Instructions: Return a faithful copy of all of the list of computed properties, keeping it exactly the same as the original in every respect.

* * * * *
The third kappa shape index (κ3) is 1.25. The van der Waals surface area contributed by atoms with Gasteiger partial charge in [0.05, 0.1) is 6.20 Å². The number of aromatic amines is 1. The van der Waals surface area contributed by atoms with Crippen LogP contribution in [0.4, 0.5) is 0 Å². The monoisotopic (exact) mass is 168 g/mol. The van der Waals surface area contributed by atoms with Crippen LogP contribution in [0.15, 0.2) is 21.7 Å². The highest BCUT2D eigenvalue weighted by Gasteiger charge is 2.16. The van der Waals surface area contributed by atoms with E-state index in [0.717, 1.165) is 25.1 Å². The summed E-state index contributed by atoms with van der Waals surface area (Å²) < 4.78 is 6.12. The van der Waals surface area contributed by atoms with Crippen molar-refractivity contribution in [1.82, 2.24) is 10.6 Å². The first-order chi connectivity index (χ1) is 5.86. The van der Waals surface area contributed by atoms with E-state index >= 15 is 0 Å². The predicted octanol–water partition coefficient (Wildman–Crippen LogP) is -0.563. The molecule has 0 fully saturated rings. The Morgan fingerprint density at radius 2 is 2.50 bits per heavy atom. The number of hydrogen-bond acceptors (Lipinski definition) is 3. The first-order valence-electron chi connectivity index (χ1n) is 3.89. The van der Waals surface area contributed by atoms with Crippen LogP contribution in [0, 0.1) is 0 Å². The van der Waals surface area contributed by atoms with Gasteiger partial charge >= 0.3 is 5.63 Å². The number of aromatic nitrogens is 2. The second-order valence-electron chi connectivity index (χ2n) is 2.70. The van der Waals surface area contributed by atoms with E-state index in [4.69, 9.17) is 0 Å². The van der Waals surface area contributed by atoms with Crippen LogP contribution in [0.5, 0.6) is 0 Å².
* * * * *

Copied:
The third kappa shape index (κ3) is 1.25. The van der Waals surface area contributed by atoms with Gasteiger partial charge in [0.05, 0.1) is 6.20 Å². The number of aromatic amines is 1. The van der Waals surface area contributed by atoms with Crippen LogP contribution in [0.4, 0.5) is 0 Å². The monoisotopic (exact) mass is 168 g/mol. The van der Waals surface area contributed by atoms with Crippen LogP contribution in [0.15, 0.2) is 21.7 Å². The highest BCUT2D eigenvalue weighted by Gasteiger charge is 2.16. The van der Waals surface area contributed by atoms with E-state index in [0.717, 1.165) is 25.1 Å². The summed E-state index contributed by atoms with van der Waals surface area (Å²) < 4.78 is 6.12. The van der Waals surface area contributed by atoms with Crippen molar-refractivity contribution in [1.82, 2.24) is 10.6 Å². The first-order chi connectivity index (χ1) is 5.86. The van der Waals surface area contributed by atoms with E-state index >= 15 is 0 Å². The predicted octanol–water partition coefficient (Wildman–Crippen LogP) is -0.563. The molecule has 0 fully saturated rings. The Morgan fingerprint density at radius 2 is 2.50 bits per heavy atom. The number of hydrogen-bond acceptors (Lipinski definition) is 3. The first-order valence-electron chi connectivity index (χ1n) is 3.89. The van der Waals surface area contributed by atoms with Crippen LogP contribution in [0, 0.1) is 0 Å². The van der Waals surface area contributed by atoms with Gasteiger partial charge >= 0.3 is 5.63 Å². The number of aromatic nitrogens is 2. The second-order valence-electron chi connectivity index (χ2n) is 2.70. The van der Waals surface area contributed by atoms with E-state index in [4.69, 9.17) is 0 Å². The van der Waals surface area contributed by atoms with Crippen LogP contribution in [0.5, 0.6) is 0 Å².